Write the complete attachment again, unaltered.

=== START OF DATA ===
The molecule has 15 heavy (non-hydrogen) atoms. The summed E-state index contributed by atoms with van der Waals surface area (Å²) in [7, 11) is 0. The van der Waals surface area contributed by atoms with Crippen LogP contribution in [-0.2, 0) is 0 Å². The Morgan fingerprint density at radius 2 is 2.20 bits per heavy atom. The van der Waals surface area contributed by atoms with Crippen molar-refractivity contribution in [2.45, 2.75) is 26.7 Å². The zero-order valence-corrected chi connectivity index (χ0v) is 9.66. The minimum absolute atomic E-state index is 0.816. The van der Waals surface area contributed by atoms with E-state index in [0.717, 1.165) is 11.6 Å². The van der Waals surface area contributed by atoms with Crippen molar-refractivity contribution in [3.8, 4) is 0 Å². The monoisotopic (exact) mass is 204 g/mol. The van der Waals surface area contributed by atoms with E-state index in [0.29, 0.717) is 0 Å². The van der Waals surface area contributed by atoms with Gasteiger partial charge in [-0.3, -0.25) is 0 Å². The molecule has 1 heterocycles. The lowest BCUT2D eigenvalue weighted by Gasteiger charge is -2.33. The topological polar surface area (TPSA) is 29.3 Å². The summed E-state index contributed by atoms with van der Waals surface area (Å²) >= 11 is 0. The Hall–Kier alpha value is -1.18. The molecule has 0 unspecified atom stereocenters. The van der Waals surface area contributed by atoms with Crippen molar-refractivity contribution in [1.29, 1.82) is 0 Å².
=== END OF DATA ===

The molecule has 15 heavy (non-hydrogen) atoms. The summed E-state index contributed by atoms with van der Waals surface area (Å²) in [7, 11) is 0. The van der Waals surface area contributed by atoms with Crippen LogP contribution in [-0.2, 0) is 0 Å². The Morgan fingerprint density at radius 2 is 2.20 bits per heavy atom. The van der Waals surface area contributed by atoms with Crippen molar-refractivity contribution in [2.45, 2.75) is 26.7 Å². The zero-order valence-corrected chi connectivity index (χ0v) is 9.66. The minimum absolute atomic E-state index is 0.816. The van der Waals surface area contributed by atoms with E-state index in [0.717, 1.165) is 11.6 Å². The van der Waals surface area contributed by atoms with Crippen molar-refractivity contribution in [3.8, 4) is 0 Å². The monoisotopic (exact) mass is 204 g/mol. The van der Waals surface area contributed by atoms with E-state index in [0.29, 0.717) is 0 Å². The van der Waals surface area contributed by atoms with Gasteiger partial charge in [-0.3, -0.25) is 0 Å². The molecule has 1 heterocycles. The lowest BCUT2D eigenvalue weighted by Gasteiger charge is -2.33. The topological polar surface area (TPSA) is 29.3 Å². The summed E-state index contributed by atoms with van der Waals surface area (Å²) >= 11 is 0. The Hall–Kier alpha value is -1.18. The molecule has 0 unspecified atom stereocenters. The van der Waals surface area contributed by atoms with Crippen molar-refractivity contribution in [1.29, 1.82) is 0 Å².